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Leaders at the Torpedo Factory Art Center in Alexandria are hoping to rebrand and launch a renovation, but the organization that leads the center is facing some obstacles.
Walking into the Torpedo Factory, visitors are greeted with cracked tiles, banners with an outdated old logo and donated seating from an old movie theater. Some say it's like walking into a time machine from 1983, the last time the art center was renovated.
"We have a lot of signage that is handmade, a lot of display cases that are very out of date," says Eric Wallner, CEO of the art center, where visitors can watch artists at work and browse through galleries. "Like this is a great example here. We are looking at a big black design case that I'm guessing is from the mid-80s."
Several years ago, city leaders became concerned that the art center, originally constructed as a factory to build torpedoes, was not profitable enough. So they created a new control board, bringing in business leaders to breathe new life into the organization by creating a nonprofit organization to lead it. But treasurer Penny Barringer says the new organizational structure has been limiting.
"Some of the people we've applied to grants for say you're not really a typical 501©(3) because you are a government board. So that's giving us some difficulties," Barringer says.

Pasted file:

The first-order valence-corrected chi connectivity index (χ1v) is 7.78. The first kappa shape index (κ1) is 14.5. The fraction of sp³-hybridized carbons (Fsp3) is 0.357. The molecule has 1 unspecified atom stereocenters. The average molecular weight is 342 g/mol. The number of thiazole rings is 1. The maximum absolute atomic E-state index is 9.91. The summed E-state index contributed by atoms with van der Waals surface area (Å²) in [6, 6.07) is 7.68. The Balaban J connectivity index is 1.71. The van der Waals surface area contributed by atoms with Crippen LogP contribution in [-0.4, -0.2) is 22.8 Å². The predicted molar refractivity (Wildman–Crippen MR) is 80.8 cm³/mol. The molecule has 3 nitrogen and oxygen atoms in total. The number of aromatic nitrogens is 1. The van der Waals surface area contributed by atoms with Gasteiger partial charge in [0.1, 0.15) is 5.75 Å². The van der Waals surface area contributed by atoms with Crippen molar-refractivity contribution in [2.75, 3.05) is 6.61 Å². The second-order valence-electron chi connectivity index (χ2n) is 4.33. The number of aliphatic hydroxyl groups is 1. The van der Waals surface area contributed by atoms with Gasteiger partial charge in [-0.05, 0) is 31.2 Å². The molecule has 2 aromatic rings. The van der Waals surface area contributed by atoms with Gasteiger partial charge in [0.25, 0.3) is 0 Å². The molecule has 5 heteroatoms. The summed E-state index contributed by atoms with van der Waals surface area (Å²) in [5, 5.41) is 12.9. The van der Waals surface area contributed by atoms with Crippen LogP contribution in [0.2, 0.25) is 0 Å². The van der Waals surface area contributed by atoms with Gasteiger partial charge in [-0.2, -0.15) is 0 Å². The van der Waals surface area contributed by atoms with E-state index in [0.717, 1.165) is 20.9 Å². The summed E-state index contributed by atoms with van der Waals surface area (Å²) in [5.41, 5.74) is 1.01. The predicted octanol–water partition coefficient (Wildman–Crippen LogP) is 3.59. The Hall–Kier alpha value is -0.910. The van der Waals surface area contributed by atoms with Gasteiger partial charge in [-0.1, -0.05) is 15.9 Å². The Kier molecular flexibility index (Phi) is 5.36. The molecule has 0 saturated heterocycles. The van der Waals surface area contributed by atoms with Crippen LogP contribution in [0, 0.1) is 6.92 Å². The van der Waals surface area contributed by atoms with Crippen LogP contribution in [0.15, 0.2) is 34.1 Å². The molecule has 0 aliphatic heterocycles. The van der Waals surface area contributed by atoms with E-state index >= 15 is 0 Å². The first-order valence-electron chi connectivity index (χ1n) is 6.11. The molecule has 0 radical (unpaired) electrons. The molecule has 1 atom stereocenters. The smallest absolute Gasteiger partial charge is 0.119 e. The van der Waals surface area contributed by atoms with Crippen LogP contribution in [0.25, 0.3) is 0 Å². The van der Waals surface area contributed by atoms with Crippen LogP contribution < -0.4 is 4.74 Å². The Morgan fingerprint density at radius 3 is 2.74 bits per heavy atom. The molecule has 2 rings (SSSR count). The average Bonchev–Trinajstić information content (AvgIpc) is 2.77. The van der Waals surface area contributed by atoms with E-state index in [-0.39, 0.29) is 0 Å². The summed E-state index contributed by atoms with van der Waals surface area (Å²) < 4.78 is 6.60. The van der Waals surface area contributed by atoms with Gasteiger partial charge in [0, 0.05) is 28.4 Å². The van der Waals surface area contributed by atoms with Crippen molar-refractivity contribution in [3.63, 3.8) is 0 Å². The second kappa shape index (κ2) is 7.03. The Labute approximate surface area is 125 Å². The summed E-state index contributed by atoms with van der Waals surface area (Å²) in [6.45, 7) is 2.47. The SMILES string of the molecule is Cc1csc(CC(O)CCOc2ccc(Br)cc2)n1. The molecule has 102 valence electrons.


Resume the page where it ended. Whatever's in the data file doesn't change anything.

Last week, Wallner asked the city waive $137,000 of utility costs and rent so the organization could purchase new banners and signs with the art center's new logo. The elected officials said no, sending leaders here back to the drawing board.
"I feel we've always shied away from the military history of the building. We've made great efforts to not talk about torpedoes and the military and different things like that. And it's such a wonderful part of the story," says Christopher Erney, president of the artist's association.
It's a story that's still in a state of flux. If they raise enough money for a renovation, one of the goals would be to move the main entrance of the building from the side facing Old Town to the side facing the Potomac River, an effort to incorporate the art center into the redeveloped waterfront.